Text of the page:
Marrow Island by Alexis M. Smith

In the company of Station Eleven and California, Marrow Island uses two tense natural disasters to ask tough questions about our choices—large and small.

Title: Marrow Island
Author: Alexis M. Smith
Publish Date: June 7, 2016, by Houghton Mifflin Harcourt
Genre: Mystery/Suspense
Source: Library

Publisher’s Description: Twenty years ago Lucie Bowen left Marrow Island; along with her mother, she fled the aftermath of an earthquake that compromised the local refinery, killing her father and ravaging the island’s environment. Now, Lucie’s childhood friend Kate is living within a mysterious group called Marrow Colony—a community that claims to be “ministering to the Earth.” There have been remarkable changes to the land at the colony’s homestead. Lucie’s experience as a journalist tells her there’s more to the Colony—and their charismatic leader– than they want her to know, and that the astonishing success of their environmental remediation has come at great cost to the Colonists themselves. As she uncovers their secrets and methods, will Lucie endanger more than their mission? What price will she pay for the truth?

In the company of Station Eleven and California, Marrow Island uses two tense natural disasters to ask tough questions about our choices—large and small. A second novel from a bookseller whose sleeper-hit debut was praised by Karen Russell as “haunted, joyful, beautiful….” it promises to capture and captivate new readers even as it thrills her many existing fans.

Possible spoilers beyond this point.

Agent Annie says…

What an interesting and thought provoking-book this was. I really enjoyed the story, and the main character, Lucie, was fascinating. I can’t quite give this book 5 stars because the ending left me unsatisfied. Since I finished the book right after watching the movie Beatriz at Dinner, I was doubly unsatisfied. Both left you wondering, “Well, now what?”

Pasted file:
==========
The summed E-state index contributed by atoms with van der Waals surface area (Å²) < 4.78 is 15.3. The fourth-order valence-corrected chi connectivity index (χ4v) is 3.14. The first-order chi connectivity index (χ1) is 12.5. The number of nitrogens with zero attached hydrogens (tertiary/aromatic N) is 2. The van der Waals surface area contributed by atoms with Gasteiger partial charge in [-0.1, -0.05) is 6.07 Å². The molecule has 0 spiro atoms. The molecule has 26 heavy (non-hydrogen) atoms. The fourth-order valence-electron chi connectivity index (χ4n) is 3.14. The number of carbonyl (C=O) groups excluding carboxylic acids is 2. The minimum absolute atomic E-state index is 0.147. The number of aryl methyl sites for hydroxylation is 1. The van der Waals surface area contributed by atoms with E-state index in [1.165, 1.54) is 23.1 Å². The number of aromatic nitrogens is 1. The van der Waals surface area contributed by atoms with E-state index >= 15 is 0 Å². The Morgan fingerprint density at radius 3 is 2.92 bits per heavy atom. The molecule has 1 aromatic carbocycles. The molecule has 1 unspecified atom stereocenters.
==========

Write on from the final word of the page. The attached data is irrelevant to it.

Marrow Island does, however, have many deep themes to explore. I particularly like the book’s environmental emphasis and the mystery that surrounds what happened to the main character. More importantly, I like the exploration of the nature of relationships with childhood friends and relationships one forms as an adult. I was drawn in by the friendship of Lucie and Katie. I particularly like the author’s explanation, in the Q & A at the end of the book, that the relationship between the two of them was to be visceral, murky, and a little bit twisted. There’s no doubt that the relationship is exactly that. I also like the tension Smith is able to create toward the end of the book, as the reader is drawn into Lucie’s ability to rationalize making such a poor decision as to return to an area that is under threat of a wildfire just to prove to herself that she’s not going crazy.

The author writes incredibly well and is able to create such vivid images. A simple example is when Lucie visits a care facility, and the highly polished floors make it difficult for the residents to move quickly. Lucie thinks, “I wonder if this is another trap, like the shiny floors, intended to steal a few minutes here and there from life by slowing a body down.”